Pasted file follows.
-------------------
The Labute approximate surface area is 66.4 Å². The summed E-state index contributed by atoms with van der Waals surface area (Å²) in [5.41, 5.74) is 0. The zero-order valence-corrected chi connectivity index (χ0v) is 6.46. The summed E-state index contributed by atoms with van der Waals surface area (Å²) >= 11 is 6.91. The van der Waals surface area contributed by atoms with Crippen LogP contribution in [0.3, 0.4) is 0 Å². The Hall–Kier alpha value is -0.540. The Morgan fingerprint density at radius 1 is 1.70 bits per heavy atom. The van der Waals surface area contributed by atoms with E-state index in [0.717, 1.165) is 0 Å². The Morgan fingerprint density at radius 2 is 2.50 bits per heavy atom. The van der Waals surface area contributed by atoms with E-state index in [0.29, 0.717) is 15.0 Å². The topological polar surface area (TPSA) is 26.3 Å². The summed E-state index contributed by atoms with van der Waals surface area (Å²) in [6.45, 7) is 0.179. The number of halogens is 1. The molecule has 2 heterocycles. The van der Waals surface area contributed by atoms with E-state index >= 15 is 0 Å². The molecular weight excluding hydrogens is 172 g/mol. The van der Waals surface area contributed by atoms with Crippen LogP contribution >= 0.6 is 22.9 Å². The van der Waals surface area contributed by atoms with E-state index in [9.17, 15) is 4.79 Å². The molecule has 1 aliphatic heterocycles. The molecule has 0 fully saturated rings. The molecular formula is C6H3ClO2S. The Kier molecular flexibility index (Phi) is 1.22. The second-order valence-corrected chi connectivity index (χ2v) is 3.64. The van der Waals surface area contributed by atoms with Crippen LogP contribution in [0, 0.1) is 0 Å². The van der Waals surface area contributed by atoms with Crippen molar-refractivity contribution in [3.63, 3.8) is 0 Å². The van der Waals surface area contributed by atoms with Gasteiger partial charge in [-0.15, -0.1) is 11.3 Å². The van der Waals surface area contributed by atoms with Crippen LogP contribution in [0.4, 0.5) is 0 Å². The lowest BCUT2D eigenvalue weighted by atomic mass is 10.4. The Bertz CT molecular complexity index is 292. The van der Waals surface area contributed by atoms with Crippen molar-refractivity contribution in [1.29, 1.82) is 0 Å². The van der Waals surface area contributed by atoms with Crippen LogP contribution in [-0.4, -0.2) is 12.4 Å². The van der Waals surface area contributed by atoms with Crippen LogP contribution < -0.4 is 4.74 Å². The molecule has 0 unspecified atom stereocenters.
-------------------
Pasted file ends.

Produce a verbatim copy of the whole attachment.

The Labute approximate surface area is 66.4 Å². The summed E-state index contributed by atoms with van der Waals surface area (Å²) in [5.41, 5.74) is 0. The zero-order valence-corrected chi connectivity index (χ0v) is 6.46. The summed E-state index contributed by atoms with van der Waals surface area (Å²) >= 11 is 6.91. The van der Waals surface area contributed by atoms with Crippen LogP contribution in [0.3, 0.4) is 0 Å². The Hall–Kier alpha value is -0.540. The Morgan fingerprint density at radius 1 is 1.70 bits per heavy atom. The van der Waals surface area contributed by atoms with E-state index in [0.717, 1.165) is 0 Å². The Morgan fingerprint density at radius 2 is 2.50 bits per heavy atom. The van der Waals surface area contributed by atoms with E-state index in [0.29, 0.717) is 15.0 Å². The topological polar surface area (TPSA) is 26.3 Å². The summed E-state index contributed by atoms with van der Waals surface area (Å²) in [6.45, 7) is 0.179. The number of halogens is 1. The molecule has 2 heterocycles. The van der Waals surface area contributed by atoms with E-state index >= 15 is 0 Å². The molecular weight excluding hydrogens is 172 g/mol. The van der Waals surface area contributed by atoms with Crippen LogP contribution >= 0.6 is 22.9 Å². The van der Waals surface area contributed by atoms with E-state index in [9.17, 15) is 4.79 Å². The molecule has 1 aliphatic heterocycles. The molecule has 0 fully saturated rings. The molecular formula is C6H3ClO2S. The Kier molecular flexibility index (Phi) is 1.22. The second-order valence-corrected chi connectivity index (χ2v) is 3.64. The van der Waals surface area contributed by atoms with Crippen LogP contribution in [0, 0.1) is 0 Å². The van der Waals surface area contributed by atoms with Crippen molar-refractivity contribution in [3.63, 3.8) is 0 Å². The van der Waals surface area contributed by atoms with Gasteiger partial charge in [-0.15, -0.1) is 11.3 Å². The van der Waals surface area contributed by atoms with Crippen LogP contribution in [0.4, 0.5) is 0 Å². The lowest BCUT2D eigenvalue weighted by atomic mass is 10.4. The Bertz CT molecular complexity index is 292. The van der Waals surface area contributed by atoms with Crippen molar-refractivity contribution in [1.29, 1.82) is 0 Å². The van der Waals surface area contributed by atoms with Crippen LogP contribution in [-0.4, -0.2) is 12.4 Å². The van der Waals surface area contributed by atoms with Crippen LogP contribution < -0.4 is 4.74 Å². The molecule has 0 unspecified atom stereocenters.